Humanist links

A couple of links to pass along to humanists and fellow travelers:

Niels K. Petersen is on a bit of a roll, and this time covers a recent English-language paper on 18th c. Italian humanist and Archbishop of Trani, Giuseppe Davanzati. Sr. Davanzati went on a tear, it seems, and savaged the vampire panics paralyzing the Hapsburg Empire in the 1730s. The original letter was only published posthumously, in 1793, and even today, is only available in the original Latin and in scholarly Italian translations. A choice quote from Davanzati:

Anyone with a little common sense, so to speak, can clearly realise that the Devil plays no role in a story like that of these vampires; it is all a human creation, or at most a sort of tiresome illness, such as the plague, or some other epidemic disease.

Nonetheless, Davanzati was  a product of his time, and his endless dances around the political and religious realities of his position. For which, read the whole thing.

Meanwhile, historian and closet Fortean Mike Dash inadvertently pokes a few holes in the vaunted Buddhist Exception that some atheists inexplicably cling to, with his tale of venality, violence, vengeance, and venom that lead to the suspicious deaths of four Dalai Lamas (Dalais Lama?) in the early 19th century.

Very superstitious

One of my favorite bloggers, Niels K. Peterson, recently posted about the historical meanings of superstition, in a post called .”The product of superstitious and false beliefs.”

Humanists, atheists, and skeptics have a problem. And the problem is that they are limited to communicating using language. This is an English-language blog, yet, for the most part, all Indo-European languages face the same problem. We want to talk about things, using language, but language is a horrible medium for talking about things. Superstition is an especially egregious word, as its a direct borrowing from Classical Latin, and occurs in many Indo-European languages, not to mention the New Latin in which so many Medieval, Renaissance, and Enlightenment texts were written.

Niels’s post is about a very specific sort of problem: When 18th. c. commentators describe vampires as a superstition, what the hell do they mean by superstition? It’s a remarkably non-trivial problem.

Enny ful knows what “superstition” is, right? Black cats, rabbit’s feet, walkin’ under a ladder, Friday the 13th, innit?

Sadly, no.

The Wikipedia article actually provides a fairly decent overview of the historical changes in meaning of the word “superstition.”

For those atheists and skeptics who turn their glassy eye on American religious fundamentalism, it’s tempting to adopt the Classic view of superstition, and accuse fundamentalists of magical thinking. This, of course, is precisely the opening that Catholic theologians and “sophisticated” apologists are waiting for. Like I said in a previous post, never let the enemy define the terms of the argument.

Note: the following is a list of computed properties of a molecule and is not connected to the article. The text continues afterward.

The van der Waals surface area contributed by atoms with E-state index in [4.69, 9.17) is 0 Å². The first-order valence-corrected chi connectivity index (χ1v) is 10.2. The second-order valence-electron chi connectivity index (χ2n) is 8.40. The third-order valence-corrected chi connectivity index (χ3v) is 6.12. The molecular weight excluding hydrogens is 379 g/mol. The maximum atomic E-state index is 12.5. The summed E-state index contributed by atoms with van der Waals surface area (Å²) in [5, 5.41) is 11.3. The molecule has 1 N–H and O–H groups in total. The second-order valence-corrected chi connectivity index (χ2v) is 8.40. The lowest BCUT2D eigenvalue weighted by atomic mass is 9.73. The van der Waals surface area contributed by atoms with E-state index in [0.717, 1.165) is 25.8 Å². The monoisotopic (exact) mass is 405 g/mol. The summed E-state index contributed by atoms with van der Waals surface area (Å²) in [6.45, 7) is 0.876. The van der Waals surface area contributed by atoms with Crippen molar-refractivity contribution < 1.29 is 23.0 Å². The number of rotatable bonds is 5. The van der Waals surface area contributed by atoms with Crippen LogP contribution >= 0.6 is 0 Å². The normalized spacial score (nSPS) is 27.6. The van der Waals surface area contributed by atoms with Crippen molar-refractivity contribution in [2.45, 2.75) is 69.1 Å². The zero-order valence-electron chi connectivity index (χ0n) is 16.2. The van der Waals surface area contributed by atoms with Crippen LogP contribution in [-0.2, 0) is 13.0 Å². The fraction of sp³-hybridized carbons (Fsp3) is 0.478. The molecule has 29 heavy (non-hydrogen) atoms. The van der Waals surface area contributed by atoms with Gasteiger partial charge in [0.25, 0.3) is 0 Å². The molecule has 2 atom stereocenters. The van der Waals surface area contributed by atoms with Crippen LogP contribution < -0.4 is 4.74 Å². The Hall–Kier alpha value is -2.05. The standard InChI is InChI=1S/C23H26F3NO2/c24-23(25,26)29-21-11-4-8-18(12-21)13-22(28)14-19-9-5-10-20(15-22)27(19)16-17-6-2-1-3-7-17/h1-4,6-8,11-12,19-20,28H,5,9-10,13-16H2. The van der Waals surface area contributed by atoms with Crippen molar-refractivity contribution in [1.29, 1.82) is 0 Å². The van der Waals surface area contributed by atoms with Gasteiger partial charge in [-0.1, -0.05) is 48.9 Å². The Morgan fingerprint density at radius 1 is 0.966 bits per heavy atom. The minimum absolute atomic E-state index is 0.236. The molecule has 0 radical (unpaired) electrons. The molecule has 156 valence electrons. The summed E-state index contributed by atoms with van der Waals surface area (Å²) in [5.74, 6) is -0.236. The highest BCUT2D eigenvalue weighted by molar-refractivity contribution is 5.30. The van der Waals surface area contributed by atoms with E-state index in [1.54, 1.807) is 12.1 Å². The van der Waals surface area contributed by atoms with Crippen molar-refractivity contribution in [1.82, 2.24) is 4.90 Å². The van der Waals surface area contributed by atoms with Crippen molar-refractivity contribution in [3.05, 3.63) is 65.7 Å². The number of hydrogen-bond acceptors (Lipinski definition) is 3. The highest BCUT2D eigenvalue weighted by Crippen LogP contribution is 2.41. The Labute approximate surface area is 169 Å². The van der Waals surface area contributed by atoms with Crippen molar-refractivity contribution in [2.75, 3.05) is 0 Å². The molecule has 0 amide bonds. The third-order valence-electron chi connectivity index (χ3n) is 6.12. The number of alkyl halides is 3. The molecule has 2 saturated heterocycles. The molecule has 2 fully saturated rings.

Niels writes of the transitional period between Moderism and early Enlightenment thinking in the Austro-Hungarian Empire, where superstition meant different things to different people, depending on their political and philosophical fortunes. It’s important to recognize that we here in the early 21st c. have our own political and philosophical fortunes at stake as well.

“Superstition” is one of those words, like Bronze-Age, medieval, and so many others, that should prompt you to reach for your gun.

“Real names” and magical thinking

Well, if this isn’t a night for posts to the new ol’ blog.

Many years ago, a lifetime away, I made friends with a Jamaican who was in graduate school with my then wife.

Sondra was a brilliant intellectual and a frequent guest in our home. We had got into a conversation during one dinner party about music, and when I mentioned that I had an undergraduate degree in Jazz Studies and about 9 credit hours of graduate work in composition, she asked me if I would speak to her son, who was considering pursuing a music performance major once he graduated high school.

Now, I knew Sondra (not her real name) and her oldest son Michael (not his real name). I’d met Sondra’s lover Geoffrey (not his real name) and her daughter Liz (not her real name). This was while Sondra was pregnant with Nicholas (not his real name). But when I first went to visit them in their own home, Sondra (not her real name) was now Sheila (not her real name) and her son Micheal (not his real name) was now Raymond (not his real name). Liz (not her real name) introduced herself as Abby (not her real name).

I floundered around for a bit, not knowing what to call anyone. “Oh,” say Sondra/Sheila (not her real names), “It’s an old Jamaican tradition. We have one name we use outside the home, and then we have a house name. It’s okay. You’re not Jamaican. Just use whatever name your comfortable with.”